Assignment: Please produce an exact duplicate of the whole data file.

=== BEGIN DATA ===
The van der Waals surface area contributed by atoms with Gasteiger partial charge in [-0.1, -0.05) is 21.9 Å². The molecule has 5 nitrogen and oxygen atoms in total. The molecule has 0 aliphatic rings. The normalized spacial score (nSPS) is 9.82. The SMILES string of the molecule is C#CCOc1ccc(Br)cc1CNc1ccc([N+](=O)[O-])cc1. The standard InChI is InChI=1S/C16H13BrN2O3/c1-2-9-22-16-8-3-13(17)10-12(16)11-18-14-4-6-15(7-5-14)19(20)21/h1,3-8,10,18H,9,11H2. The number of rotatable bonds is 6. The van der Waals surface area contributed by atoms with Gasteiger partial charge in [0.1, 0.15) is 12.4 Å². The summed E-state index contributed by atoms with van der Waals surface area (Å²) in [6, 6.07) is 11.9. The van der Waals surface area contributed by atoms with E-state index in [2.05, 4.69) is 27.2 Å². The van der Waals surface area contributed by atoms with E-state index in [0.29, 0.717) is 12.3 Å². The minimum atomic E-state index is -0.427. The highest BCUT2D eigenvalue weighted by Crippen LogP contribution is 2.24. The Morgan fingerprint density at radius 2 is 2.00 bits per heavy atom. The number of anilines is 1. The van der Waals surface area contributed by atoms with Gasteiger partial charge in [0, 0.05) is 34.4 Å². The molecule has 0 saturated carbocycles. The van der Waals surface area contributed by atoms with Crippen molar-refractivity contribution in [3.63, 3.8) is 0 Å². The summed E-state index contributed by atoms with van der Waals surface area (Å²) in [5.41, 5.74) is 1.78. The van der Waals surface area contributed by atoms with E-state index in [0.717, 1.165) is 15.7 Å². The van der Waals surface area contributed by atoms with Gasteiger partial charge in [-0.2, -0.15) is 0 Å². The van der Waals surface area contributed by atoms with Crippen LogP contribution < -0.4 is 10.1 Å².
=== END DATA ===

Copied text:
The van der Waals surface area contributed by atoms with Gasteiger partial charge in [-0.1, -0.05) is 21.9 Å². The molecule has 5 nitrogen and oxygen atoms in total. The molecule has 0 aliphatic rings. The normalized spacial score (nSPS) is 9.82. The SMILES string of the molecule is C#CCOc1ccc(Br)cc1CNc1ccc([N+](=O)[O-])cc1. The standard InChI is InChI=1S/C16H13BrN2O3/c1-2-9-22-16-8-3-13(17)10-12(16)11-18-14-4-6-15(7-5-14)19(20)21/h1,3-8,10,18H,9,11H2. The number of rotatable bonds is 6. The van der Waals surface area contributed by atoms with Gasteiger partial charge in [0.1, 0.15) is 12.4 Å². The summed E-state index contributed by atoms with van der Waals surface area (Å²) in [6, 6.07) is 11.9. The van der Waals surface area contributed by atoms with E-state index in [2.05, 4.69) is 27.2 Å². The van der Waals surface area contributed by atoms with E-state index in [0.29, 0.717) is 12.3 Å². The minimum atomic E-state index is -0.427. The highest BCUT2D eigenvalue weighted by Crippen LogP contribution is 2.24. The Morgan fingerprint density at radius 2 is 2.00 bits per heavy atom. The number of anilines is 1. The van der Waals surface area contributed by atoms with Gasteiger partial charge in [0, 0.05) is 34.4 Å². The molecule has 0 saturated carbocycles. The van der Waals surface area contributed by atoms with Crippen molar-refractivity contribution in [3.63, 3.8) is 0 Å². The summed E-state index contributed by atoms with van der Waals surface area (Å²) in [5.41, 5.74) is 1.78. The van der Waals surface area contributed by atoms with E-state index in [0.717, 1.165) is 15.7 Å². The van der Waals surface area contributed by atoms with Gasteiger partial charge in [-0.2, -0.15) is 0 Å². The van der Waals surface area contributed by atoms with Crippen LogP contribution < -0.4 is 10.1 Å².